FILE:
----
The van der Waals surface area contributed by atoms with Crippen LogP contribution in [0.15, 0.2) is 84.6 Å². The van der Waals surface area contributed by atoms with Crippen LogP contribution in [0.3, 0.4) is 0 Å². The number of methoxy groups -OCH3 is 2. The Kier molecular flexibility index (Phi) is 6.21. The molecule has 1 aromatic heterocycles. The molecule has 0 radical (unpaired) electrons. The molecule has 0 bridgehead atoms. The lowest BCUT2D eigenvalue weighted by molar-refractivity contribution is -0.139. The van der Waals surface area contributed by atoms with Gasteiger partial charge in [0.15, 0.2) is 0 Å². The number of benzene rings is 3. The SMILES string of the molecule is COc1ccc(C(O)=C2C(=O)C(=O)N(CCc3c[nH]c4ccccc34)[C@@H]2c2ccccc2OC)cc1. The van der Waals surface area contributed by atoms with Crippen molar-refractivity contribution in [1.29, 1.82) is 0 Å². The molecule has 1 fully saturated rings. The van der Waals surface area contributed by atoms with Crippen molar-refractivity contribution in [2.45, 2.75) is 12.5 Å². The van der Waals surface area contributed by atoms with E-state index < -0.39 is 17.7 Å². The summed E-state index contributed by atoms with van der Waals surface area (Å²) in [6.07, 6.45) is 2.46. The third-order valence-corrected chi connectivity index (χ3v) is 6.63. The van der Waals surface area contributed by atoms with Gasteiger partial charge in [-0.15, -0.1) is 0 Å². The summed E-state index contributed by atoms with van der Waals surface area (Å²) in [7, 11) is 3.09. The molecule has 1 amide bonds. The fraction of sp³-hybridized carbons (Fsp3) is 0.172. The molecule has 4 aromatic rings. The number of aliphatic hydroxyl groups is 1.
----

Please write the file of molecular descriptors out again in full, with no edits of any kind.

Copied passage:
The van der Waals surface area contributed by atoms with Crippen LogP contribution in [0.15, 0.2) is 84.6 Å². The van der Waals surface area contributed by atoms with Crippen LogP contribution in [0.3, 0.4) is 0 Å². The number of methoxy groups -OCH3 is 2. The Kier molecular flexibility index (Phi) is 6.21. The molecule has 1 aromatic heterocycles. The molecule has 0 radical (unpaired) electrons. The molecule has 0 bridgehead atoms. The lowest BCUT2D eigenvalue weighted by molar-refractivity contribution is -0.139. The van der Waals surface area contributed by atoms with Gasteiger partial charge in [0.15, 0.2) is 0 Å². The number of benzene rings is 3. The SMILES string of the molecule is COc1ccc(C(O)=C2C(=O)C(=O)N(CCc3c[nH]c4ccccc34)[C@@H]2c2ccccc2OC)cc1. The van der Waals surface area contributed by atoms with Crippen molar-refractivity contribution in [1.29, 1.82) is 0 Å². The molecule has 1 fully saturated rings. The van der Waals surface area contributed by atoms with Crippen molar-refractivity contribution in [2.45, 2.75) is 12.5 Å². The van der Waals surface area contributed by atoms with E-state index < -0.39 is 17.7 Å². The summed E-state index contributed by atoms with van der Waals surface area (Å²) in [6.07, 6.45) is 2.46. The third-order valence-corrected chi connectivity index (χ3v) is 6.63. The van der Waals surface area contributed by atoms with Gasteiger partial charge in [-0.15, -0.1) is 0 Å². The summed E-state index contributed by atoms with van der Waals surface area (Å²) in [7, 11) is 3.09. The molecule has 1 amide bonds. The fraction of sp³-hybridized carbons (Fsp3) is 0.172. The molecule has 4 aromatic rings. The number of aliphatic hydroxyl groups is 1.